The Kenyan dairy company Brookside Dairy wants to pay milk suppliers according to the quality they deliver, thus encouraging suppliers to improve production quality. The higher-quality milk will then be used to produce butter and butterfat. Butter is currently in short supply in Kenya, which, if available at all, is only offered at high premiums and costs up to US$ 10 per pound in a grocery store. Brookside is going to test raw milk for fat, added water and antibiotic residues. Thus far, dairy farmers have been paid only according to the weight delivered.
The Kenyan Coast Development Authority (CDA), a state-owned development company for coastal regions, wants to revive an abandoned juice factory. The plant went into operation more than six years ago, but was shut down just one year later due to mismanagement. With the help of new equipment, the factory could convert 1.5 tons of mango per hour into fruit pulp in the future. CDA wants to pay farmers the equivalent of EUR 0.17 per kilogram of mango, while middlemen are currently paying only EUR 0.08.
In the never-ending story of the Kenyan sugar industry, commentators see 2019 as a decisive year: since the 1980s, the once flourishing sector has been suffering from dubious trade practices, neglect, a lack of political will as well as outdated technology and agricultural practices. While other African growers have switched to fast-growing sugar cane varieties, Kenya has remained with slow-growing old varieties. Harvesting practices, transport and processing are outdated.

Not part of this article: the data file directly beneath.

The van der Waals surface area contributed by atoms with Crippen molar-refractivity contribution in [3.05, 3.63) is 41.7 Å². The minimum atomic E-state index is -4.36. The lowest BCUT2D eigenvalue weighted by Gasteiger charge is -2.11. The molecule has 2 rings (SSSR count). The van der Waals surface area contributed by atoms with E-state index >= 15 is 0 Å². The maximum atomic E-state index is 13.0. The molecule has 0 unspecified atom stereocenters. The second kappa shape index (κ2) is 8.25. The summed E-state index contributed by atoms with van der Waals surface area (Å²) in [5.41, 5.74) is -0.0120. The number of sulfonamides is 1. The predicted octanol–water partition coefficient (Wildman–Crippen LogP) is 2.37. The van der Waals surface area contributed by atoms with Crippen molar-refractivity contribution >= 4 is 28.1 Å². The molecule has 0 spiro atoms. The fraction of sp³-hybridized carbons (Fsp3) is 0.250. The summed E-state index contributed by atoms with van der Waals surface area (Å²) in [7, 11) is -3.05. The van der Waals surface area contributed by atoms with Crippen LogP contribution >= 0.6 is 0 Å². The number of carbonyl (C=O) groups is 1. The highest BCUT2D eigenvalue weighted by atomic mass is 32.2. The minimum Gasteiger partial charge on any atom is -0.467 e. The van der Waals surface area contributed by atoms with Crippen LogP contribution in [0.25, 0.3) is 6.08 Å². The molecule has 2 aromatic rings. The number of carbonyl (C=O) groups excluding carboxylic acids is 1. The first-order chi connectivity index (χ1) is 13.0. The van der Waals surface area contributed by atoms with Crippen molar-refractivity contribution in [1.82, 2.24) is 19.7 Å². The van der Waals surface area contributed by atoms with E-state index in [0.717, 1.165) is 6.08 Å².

As the Kenyan president has declared the revival of agriculture a top priority, a decision must be made in 2019: Either the public companies are cleared of debt and modernized or the “ruins” should be sold to private foreign investors. Time is pressing because Kenya is causing political friction with other African producers because of its import barriers for sugar.
Tanzania: Cashew nut production is significant
China wants to help Tanzania with the processing and marketing of cashew nuts and is setting up local companies to do so. Tanzanian cashew nut production has been a political issue since President John Magufuli recently mobilized his country’s army to buy the crop at a guaranteed price of US$ 1.40 per kilo. The president was bothered that private middlemen had not followed his price recommendation and offered farmers only half the price.
With an annual harvest of 200,000 tons, Tanzania is one of the largest cashew nut producers in the world. The first Chinese nut processor, Sunshine Industry, now plans to build a 5,000 ton/year plant. Tanzania has nine major private companies with a total installed production capacity of 26,500 tons per year, including Micronix Matwara (2,000 tons), CC Factory (5,000 tons), Hawte Investment (2,000 tons), Amama Factory (2,000 tons), Micronix Newala (2,500 tons) and Yalin Korosho (10,000 tons). However, it is reported that some companies are unable to fully utilize their installed capacity.